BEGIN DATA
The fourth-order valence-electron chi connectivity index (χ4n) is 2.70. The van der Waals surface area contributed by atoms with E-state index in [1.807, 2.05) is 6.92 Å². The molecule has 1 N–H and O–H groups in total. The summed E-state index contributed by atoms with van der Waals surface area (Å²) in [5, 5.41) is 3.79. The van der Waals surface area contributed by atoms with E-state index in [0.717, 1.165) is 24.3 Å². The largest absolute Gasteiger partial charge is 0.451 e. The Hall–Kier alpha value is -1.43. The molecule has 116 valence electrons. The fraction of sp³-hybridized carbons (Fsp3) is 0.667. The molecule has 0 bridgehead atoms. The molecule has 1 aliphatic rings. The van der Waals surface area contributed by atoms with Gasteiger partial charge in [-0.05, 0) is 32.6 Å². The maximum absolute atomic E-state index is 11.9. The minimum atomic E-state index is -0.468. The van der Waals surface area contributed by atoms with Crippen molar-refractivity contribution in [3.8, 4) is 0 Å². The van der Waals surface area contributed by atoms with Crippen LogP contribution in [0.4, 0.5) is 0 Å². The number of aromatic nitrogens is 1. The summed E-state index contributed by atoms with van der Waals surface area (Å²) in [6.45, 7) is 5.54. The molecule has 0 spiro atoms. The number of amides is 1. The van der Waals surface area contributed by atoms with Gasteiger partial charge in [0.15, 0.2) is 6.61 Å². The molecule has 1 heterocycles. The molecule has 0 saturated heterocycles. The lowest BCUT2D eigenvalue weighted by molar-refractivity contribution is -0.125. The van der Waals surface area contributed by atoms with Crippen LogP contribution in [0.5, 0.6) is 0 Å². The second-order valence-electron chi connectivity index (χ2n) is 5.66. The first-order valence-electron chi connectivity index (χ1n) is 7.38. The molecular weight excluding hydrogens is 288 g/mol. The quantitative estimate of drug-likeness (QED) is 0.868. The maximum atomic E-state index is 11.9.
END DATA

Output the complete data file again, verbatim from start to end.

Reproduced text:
The fourth-order valence-electron chi connectivity index (χ4n) is 2.70. The van der Waals surface area contributed by atoms with E-state index in [1.807, 2.05) is 6.92 Å². The molecule has 1 N–H and O–H groups in total. The summed E-state index contributed by atoms with van der Waals surface area (Å²) in [5, 5.41) is 3.79. The van der Waals surface area contributed by atoms with E-state index in [0.717, 1.165) is 24.3 Å². The largest absolute Gasteiger partial charge is 0.451 e. The Hall–Kier alpha value is -1.43. The molecule has 116 valence electrons. The fraction of sp³-hybridized carbons (Fsp3) is 0.667. The molecule has 0 bridgehead atoms. The molecule has 1 aliphatic rings. The van der Waals surface area contributed by atoms with Gasteiger partial charge in [-0.05, 0) is 32.6 Å². The maximum absolute atomic E-state index is 11.9. The minimum atomic E-state index is -0.468. The van der Waals surface area contributed by atoms with Crippen molar-refractivity contribution in [3.8, 4) is 0 Å². The van der Waals surface area contributed by atoms with Crippen LogP contribution in [0.4, 0.5) is 0 Å². The number of aromatic nitrogens is 1. The summed E-state index contributed by atoms with van der Waals surface area (Å²) in [6.45, 7) is 5.54. The molecule has 0 spiro atoms. The number of amides is 1. The van der Waals surface area contributed by atoms with Gasteiger partial charge in [0.15, 0.2) is 6.61 Å². The molecule has 1 heterocycles. The molecule has 0 saturated heterocycles. The lowest BCUT2D eigenvalue weighted by molar-refractivity contribution is -0.125. The van der Waals surface area contributed by atoms with Crippen LogP contribution in [0.5, 0.6) is 0 Å². The second-order valence-electron chi connectivity index (χ2n) is 5.66. The first-order valence-electron chi connectivity index (χ1n) is 7.38. The molecular weight excluding hydrogens is 288 g/mol. The quantitative estimate of drug-likeness (QED) is 0.868. The maximum atomic E-state index is 11.9.